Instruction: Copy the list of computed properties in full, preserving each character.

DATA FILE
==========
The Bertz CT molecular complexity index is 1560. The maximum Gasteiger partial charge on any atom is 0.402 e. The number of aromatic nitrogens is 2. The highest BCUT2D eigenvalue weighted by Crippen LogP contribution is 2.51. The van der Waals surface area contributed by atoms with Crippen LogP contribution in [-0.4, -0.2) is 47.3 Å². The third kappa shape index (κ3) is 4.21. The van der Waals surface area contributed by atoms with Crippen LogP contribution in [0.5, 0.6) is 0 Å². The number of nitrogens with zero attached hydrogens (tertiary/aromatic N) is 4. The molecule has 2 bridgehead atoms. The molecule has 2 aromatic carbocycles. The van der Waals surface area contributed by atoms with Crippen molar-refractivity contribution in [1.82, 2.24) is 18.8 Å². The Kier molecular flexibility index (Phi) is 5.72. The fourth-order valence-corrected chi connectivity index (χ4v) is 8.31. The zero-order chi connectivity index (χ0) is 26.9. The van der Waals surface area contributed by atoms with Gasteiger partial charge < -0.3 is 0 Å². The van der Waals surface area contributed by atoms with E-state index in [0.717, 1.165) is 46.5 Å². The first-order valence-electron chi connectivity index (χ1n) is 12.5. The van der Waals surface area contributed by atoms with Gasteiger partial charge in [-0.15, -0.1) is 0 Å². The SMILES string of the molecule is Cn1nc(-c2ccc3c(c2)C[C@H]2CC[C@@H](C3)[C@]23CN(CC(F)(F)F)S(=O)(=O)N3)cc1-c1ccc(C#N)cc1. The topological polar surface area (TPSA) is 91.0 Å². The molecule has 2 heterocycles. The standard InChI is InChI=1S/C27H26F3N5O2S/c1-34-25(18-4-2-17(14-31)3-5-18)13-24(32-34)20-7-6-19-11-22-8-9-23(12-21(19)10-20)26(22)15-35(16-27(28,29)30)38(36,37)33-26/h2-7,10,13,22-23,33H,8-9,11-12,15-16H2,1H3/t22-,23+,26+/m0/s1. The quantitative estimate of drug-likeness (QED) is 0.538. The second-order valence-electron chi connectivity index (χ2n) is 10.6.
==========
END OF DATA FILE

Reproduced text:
The Bertz CT molecular complexity index is 1560. The maximum Gasteiger partial charge on any atom is 0.402 e. The number of aromatic nitrogens is 2. The highest BCUT2D eigenvalue weighted by Crippen LogP contribution is 2.51. The van der Waals surface area contributed by atoms with Crippen LogP contribution in [-0.4, -0.2) is 47.3 Å². The third kappa shape index (κ3) is 4.21. The van der Waals surface area contributed by atoms with Crippen LogP contribution in [0.5, 0.6) is 0 Å². The number of nitrogens with zero attached hydrogens (tertiary/aromatic N) is 4. The molecule has 2 bridgehead atoms. The molecule has 2 aromatic carbocycles. The van der Waals surface area contributed by atoms with Crippen molar-refractivity contribution in [1.82, 2.24) is 18.8 Å². The Kier molecular flexibility index (Phi) is 5.72. The fourth-order valence-corrected chi connectivity index (χ4v) is 8.31. The zero-order chi connectivity index (χ0) is 26.9. The van der Waals surface area contributed by atoms with Gasteiger partial charge < -0.3 is 0 Å². The van der Waals surface area contributed by atoms with E-state index in [0.717, 1.165) is 46.5 Å². The first-order valence-electron chi connectivity index (χ1n) is 12.5. The van der Waals surface area contributed by atoms with Gasteiger partial charge in [-0.15, -0.1) is 0 Å². The SMILES string of the molecule is Cn1nc(-c2ccc3c(c2)C[C@H]2CC[C@@H](C3)[C@]23CN(CC(F)(F)F)S(=O)(=O)N3)cc1-c1ccc(C#N)cc1. The topological polar surface area (TPSA) is 91.0 Å². The molecule has 2 heterocycles. The standard InChI is InChI=1S/C27H26F3N5O2S/c1-34-25(18-4-2-17(14-31)3-5-18)13-24(32-34)20-7-6-19-11-22-8-9-23(12-21(19)10-20)26(22)15-35(16-27(28,29)30)38(36,37)33-26/h2-7,10,13,22-23,33H,8-9,11-12,15-16H2,1H3/t22-,23+,26+/m0/s1. The quantitative estimate of drug-likeness (QED) is 0.538. The second-order valence-electron chi connectivity index (χ2n) is 10.6.